I pack six. One for each day.
They are bankers, Graeme – serious students who want to learn.
I take out the two red and yellow-striped t-shirts and hide the “Barclays imprisoned Mandela” one in my tracksuit top.
You have excess body hair, Graeme.
I remove the remaining three white t-shirts, chuck in my pocket “Clip-‘n’-Go” nose-hair remover, and add the five M&S long-sleeved Oxford Style I’d picked up in the sale (dangling label worryingly reads “Nearly perfect” – I agonise for minutes before opting to keep these visible for extra sex appeal).
There’s bound to be some girl there you’ll fancy, Graeme.
I chuck in my Duty Free bottle of Aramis and the two free phials of YSL Jazz I got in the airport bag.
They are Spanish girls, Graeme. They’ll like ’em hirsute.
I reluctantly remove the nose-hair remover from my Boots toilet bag.
Maria Teresa turned out to be a redoubtable “secret area”, indeed. She was that rare breed of English student in Granada who actually had something of a grasp on English. This tended to slip at key moments, however, revealing her balder linguistic areas. She eyed me suspiciously at the pick-up point.
“Ten minutes have gone. You are late to come. And I am expecting.”
Her comments were undeniably correct, if biologically questionable. On our drive down to the coast I had enough time to check her out and come to the sensible conclusion that she might be as good as it was going to get down there so, having deftly managed to open up one of the Jazz phials with one hand in my pocket and dowse the left side of my scalp during a rather aggressive piece of cornering, I made an opening gambit, based on a potent combination of considerable scrutiny of Latin seduction techniques, careful experience-based comparisons of similar past opportunities, and many years of studying the Spanish female psyche:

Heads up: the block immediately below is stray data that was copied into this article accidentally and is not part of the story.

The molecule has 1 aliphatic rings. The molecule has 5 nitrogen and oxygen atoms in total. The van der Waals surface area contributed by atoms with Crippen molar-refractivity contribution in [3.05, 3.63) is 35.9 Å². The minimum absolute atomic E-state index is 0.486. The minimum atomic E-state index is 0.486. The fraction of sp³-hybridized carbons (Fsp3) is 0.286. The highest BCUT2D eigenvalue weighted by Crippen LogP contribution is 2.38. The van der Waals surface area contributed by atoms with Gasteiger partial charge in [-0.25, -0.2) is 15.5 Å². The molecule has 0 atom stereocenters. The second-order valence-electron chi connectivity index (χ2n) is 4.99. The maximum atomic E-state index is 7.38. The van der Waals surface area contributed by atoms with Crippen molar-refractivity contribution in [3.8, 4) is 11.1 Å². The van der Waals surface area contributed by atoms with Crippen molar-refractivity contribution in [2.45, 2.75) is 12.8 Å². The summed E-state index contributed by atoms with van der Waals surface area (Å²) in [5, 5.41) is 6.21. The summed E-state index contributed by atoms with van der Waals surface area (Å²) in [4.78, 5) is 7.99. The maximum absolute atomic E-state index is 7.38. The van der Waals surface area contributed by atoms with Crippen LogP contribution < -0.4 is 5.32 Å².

“So, Maria Teresa, tell me, got a boyfriend, have you?”
“Juan, from Sevilla. A big man. He likes doing his Gym.”
“Ooo…lucky Jim, eh?” No response to humour so I quickly popped the top back on the phial and decided to fix my gaze on the fast-approaching glistening seas. This was my first, and as it turned out, my last bank symposium. To this day, I know not whether it was my cooking or teaching which let me down. I doubt the latter, for I decided to go for an avant-garde methodology whereby class input was followed by class practice on the street, taking advantage of the (patience of) innocent British tourists who abound on the Costa at this time of year. The first two classes concentrated on the requesting of personal information and details in English. However, I failed to take into account just who was being sent out on these sorties. Thus, I would like to end by taking the opportunity offered me by this column of apologising to the Thomson Holidays Sing-and-Swingalonga Over-Seventies group who happened to be on the wrong beach at the wrong time and, in particular, to Harry Wolfowitz, who I do hope by now has learnt to pardon the Deputy Exchange Manager’s (Málaga) opening request to his wife, Dot, which came out as “Can I take down joora dress for more contacts?”. It was only the second class and he was only obeying orders.